Computed Tomography Angiogram (CT Angiogram)
computed tomography angiogram (CT angiogram) is a test
X-rays to provide detailed pictures of the heart and
the blood vessels that go to the heart, lung, brain, kidneys, head, neck, legs,
A CT angiogram can show whether a blood vessel is
blocked, where the blockage is, and how big the blockage is. The test can also
show whether there is a bulge (aneurysm) or a buildup of fatty
plaque in a blood vessel.
During a CT
angiogram, you lie on a table that passes through a doughnut-shaped opening in
the scanner. A special dye (contrast material) is put in a vein
(IV) in your arm or hand to make the blood vessels
easier to see on the scan. If you are having a CT angiogram to look at your
heart and the blood vessels that go to it (coronary arteries), you may be given a medicine called a
beta-blocker to slow your heart rate during the
Why It Is Done
A CT angiogram is done to look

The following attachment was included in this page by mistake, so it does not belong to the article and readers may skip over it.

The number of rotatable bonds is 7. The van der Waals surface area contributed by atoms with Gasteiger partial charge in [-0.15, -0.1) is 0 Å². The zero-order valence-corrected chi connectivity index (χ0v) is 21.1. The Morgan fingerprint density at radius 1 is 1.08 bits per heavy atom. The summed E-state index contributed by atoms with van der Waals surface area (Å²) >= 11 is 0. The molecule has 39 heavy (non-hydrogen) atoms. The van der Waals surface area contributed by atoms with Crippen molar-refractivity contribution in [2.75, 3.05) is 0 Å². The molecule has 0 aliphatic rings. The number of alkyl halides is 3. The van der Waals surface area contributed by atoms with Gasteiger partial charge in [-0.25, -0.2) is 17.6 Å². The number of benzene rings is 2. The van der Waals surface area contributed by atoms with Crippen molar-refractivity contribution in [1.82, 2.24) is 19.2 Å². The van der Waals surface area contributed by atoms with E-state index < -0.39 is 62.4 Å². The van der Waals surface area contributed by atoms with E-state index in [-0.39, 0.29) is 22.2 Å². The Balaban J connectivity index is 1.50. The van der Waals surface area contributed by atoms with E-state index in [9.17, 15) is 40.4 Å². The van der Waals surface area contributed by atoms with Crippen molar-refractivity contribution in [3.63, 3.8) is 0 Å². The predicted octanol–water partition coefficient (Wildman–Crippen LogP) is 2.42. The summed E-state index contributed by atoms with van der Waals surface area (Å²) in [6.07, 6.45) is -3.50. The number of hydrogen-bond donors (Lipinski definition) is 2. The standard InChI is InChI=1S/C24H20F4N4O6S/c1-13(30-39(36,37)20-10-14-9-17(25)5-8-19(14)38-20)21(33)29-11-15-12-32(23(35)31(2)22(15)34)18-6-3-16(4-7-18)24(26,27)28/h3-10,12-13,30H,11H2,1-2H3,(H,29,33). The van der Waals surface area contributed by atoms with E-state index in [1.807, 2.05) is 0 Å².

- A narrowing (stenosis) or blockage in the coronary arteries. This
can occur when there is a buildup of fat (cholesterol)
and calcium in the arteries. This buildup is called plaque.
problems, such as
pericarditis (a buildup of fluid around the heart) and
damage or injury to the heart valves.
- A bulge (aneurysm) or tear
(dissection) in the
aorta , which is a large blood vessel that carries
blood from the heart to the rest of the body.
- A blood clot in the
lungs (pulmonary embolism).
- A narrowing of the
veins in the leg (peripheral arterial disease).
- An abnormal pattern
of blood vessels that may be a sign of a tumor.
How To Prepare
Before you have a CT angiogram, tell your
doctor if you:
- Are or might be pregnant.
breast-feeding. You will need to use formula (not your breast milk) for 1 to 2
days after the CT angiogram until the dye has passed from your body. Or you can
pump your breast milk and store it before the test and use that for a couple of
- Are allergic to any medicines, including iodine
- Have a heart condition, such as
diabetes or take metformin (such as Glucophage) to
control your diabetes.
- Have a history of kidney
- Have a history of
- Have had
- Have had an
X-ray test using barium contrast material (such as a
barium enema) in the past 4 days. Barium shows up
on X-ray films and makes it hard to see the picture clearly.
- Become very nervous in small spaces. You will
have to lie still inside the CT scanner, so you may need a medicine (sedative)
to help you relax. If you are given a sedative, you may need to have someone
take you home after the test.